Dr. Yotarou Hatamura, who runs the Association for the Study of Failure, is also supervisor of the Failure Knowledge Database Project. He proposes adopting the "Failure Mandala" to promote the systematic understanding and dissemination of failures. To support this approach, he presents a compilation of 100 case studies of failure events organized by topic (also viewable as a single list of PDF files; and available in Japanese). Dr. Hatamura subsequently chaired the investigative committee into the Fukushima nuclear incident, which he discusses here.
Three and a half years after the most devastating nuclear accident in a generation, Fukushima Daiichi is still in crisis. Some 6,000 workers, somehow going about their jobs despite the suffocating gear they must wear for hours at a time, struggle to contain the damage. So much radiation still pulses inside the crippled reactor cores that no one has been able to get close enough to survey the full extent of the destruction.
Ever wonder what happened to Fukushima Storage Unit #4? You remember, the one filled with 1,500 wet stored and combustible fuel rods that threaten a total of ~134 million curies of radioactive cesium137 and, at least as of last April, seemed to be in maybe not such great shape? (PREVIOUSLY) This August, TEPCO released a comprehensive and easily understandable report on the condition of the structure as well as measures being done to both reinforce it against likely earthquakes and ultimately remove the fuel rods, which are still hot enough to require wet storage elsewhere (PDF). On the other hand, Kohei Murata, the former Japanese Ambassador to Switzerland who had the attention of the world during the crisis, remains both unimpressed and eschatological.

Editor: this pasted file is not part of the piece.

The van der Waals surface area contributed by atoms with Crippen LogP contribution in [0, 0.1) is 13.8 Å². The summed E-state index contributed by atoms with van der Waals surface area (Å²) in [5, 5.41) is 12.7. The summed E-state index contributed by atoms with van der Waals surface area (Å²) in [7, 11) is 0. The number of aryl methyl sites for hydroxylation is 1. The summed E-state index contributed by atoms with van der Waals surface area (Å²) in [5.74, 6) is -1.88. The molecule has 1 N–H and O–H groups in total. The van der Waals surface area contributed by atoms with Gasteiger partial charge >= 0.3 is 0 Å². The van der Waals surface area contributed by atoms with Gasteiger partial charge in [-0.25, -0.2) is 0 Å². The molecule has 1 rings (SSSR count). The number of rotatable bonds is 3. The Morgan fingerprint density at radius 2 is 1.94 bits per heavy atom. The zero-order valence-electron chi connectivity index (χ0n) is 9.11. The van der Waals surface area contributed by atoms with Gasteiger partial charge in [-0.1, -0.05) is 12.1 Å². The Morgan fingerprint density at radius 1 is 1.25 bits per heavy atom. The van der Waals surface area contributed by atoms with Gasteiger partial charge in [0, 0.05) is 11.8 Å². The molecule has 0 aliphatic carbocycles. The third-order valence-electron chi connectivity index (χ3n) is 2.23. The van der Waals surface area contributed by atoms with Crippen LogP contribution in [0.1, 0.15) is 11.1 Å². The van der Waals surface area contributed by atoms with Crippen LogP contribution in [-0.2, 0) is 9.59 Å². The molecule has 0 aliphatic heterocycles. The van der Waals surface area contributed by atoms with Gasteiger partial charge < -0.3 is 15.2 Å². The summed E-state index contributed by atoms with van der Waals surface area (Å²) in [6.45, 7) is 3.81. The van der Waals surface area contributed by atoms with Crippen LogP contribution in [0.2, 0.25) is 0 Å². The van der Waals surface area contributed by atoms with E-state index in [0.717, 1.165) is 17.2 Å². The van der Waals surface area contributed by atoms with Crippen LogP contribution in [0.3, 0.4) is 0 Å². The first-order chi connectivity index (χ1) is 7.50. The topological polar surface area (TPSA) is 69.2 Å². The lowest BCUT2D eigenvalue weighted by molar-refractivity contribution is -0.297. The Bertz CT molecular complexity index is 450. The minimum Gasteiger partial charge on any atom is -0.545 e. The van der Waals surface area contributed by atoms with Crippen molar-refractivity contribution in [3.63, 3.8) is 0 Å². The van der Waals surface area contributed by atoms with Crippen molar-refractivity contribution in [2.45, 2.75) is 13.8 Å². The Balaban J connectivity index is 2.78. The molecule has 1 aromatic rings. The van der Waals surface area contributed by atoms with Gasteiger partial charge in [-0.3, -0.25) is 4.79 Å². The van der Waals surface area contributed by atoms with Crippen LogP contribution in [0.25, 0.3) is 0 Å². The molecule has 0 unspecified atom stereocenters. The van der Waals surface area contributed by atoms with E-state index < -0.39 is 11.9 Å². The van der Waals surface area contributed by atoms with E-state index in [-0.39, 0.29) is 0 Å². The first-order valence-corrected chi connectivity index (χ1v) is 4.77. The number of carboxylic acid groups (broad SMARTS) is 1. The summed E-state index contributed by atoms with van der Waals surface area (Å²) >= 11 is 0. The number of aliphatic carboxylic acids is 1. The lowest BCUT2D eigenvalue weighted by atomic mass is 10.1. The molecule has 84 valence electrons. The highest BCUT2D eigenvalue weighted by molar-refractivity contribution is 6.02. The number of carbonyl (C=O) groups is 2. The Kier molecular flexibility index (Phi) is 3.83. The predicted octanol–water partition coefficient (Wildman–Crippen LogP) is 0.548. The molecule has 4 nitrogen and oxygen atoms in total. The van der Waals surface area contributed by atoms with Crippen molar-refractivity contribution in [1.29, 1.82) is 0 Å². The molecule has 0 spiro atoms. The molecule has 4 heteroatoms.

"This study is important and overwhelming in its implications for both the human and biological communities living in Fukushima." . . . "These observations of mutations and morphological abnormalities can only be explained as having resulted from exposure to radioactive contaminants." Severe abnormalities found in Fukushima butterflies. Full report here.